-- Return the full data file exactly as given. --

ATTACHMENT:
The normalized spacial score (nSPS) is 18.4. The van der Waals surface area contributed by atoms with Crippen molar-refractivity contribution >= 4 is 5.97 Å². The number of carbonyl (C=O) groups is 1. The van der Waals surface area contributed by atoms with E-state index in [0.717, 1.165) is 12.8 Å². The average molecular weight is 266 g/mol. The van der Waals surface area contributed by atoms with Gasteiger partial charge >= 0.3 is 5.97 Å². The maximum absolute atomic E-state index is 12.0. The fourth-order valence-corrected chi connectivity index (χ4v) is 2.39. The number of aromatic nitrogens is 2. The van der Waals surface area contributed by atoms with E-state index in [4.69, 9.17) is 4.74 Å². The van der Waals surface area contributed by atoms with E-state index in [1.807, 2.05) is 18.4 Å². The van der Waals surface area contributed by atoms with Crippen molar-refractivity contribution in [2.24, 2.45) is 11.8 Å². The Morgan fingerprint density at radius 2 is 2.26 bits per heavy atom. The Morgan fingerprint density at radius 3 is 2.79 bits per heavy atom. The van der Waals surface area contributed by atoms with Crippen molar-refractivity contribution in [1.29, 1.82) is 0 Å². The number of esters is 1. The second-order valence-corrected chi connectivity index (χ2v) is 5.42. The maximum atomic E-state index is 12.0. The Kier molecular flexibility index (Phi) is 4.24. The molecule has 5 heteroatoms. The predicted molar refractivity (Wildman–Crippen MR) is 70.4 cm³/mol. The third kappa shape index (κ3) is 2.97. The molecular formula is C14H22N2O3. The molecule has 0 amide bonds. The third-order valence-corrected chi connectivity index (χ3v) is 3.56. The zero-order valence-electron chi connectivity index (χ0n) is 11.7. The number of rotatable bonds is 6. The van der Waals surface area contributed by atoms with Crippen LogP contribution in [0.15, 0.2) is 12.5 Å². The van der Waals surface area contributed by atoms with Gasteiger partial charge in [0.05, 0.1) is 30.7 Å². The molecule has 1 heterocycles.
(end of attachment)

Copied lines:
The normalized spacial score (nSPS) is 18.4. The van der Waals surface area contributed by atoms with Crippen molar-refractivity contribution >= 4 is 5.97 Å². The number of carbonyl (C=O) groups is 1. The van der Waals surface area contributed by atoms with E-state index in [0.717, 1.165) is 12.8 Å². The average molecular weight is 266 g/mol. The van der Waals surface area contributed by atoms with Gasteiger partial charge >= 0.3 is 5.97 Å². The maximum absolute atomic E-state index is 12.0. The fourth-order valence-corrected chi connectivity index (χ4v) is 2.39. The number of aromatic nitrogens is 2. The van der Waals surface area contributed by atoms with E-state index in [4.69, 9.17) is 4.74 Å². The van der Waals surface area contributed by atoms with E-state index in [1.807, 2.05) is 18.4 Å². The van der Waals surface area contributed by atoms with Crippen molar-refractivity contribution in [2.24, 2.45) is 11.8 Å². The Morgan fingerprint density at radius 2 is 2.26 bits per heavy atom. The Morgan fingerprint density at radius 3 is 2.79 bits per heavy atom. The van der Waals surface area contributed by atoms with Crippen molar-refractivity contribution in [1.29, 1.82) is 0 Å². The number of esters is 1. The second-order valence-corrected chi connectivity index (χ2v) is 5.42. The maximum atomic E-state index is 12.0. The Kier molecular flexibility index (Phi) is 4.24. The molecule has 5 heteroatoms. The predicted molar refractivity (Wildman–Crippen MR) is 70.4 cm³/mol. The third kappa shape index (κ3) is 2.97. The molecular formula is C14H22N2O3. The molecule has 0 amide bonds. The third-order valence-corrected chi connectivity index (χ3v) is 3.56. The zero-order valence-electron chi connectivity index (χ0n) is 11.7. The number of rotatable bonds is 6. The van der Waals surface area contributed by atoms with Crippen LogP contribution in [0.15, 0.2) is 12.5 Å². The van der Waals surface area contributed by atoms with Gasteiger partial charge in [0.05, 0.1) is 30.7 Å². The molecule has 1 heterocycles.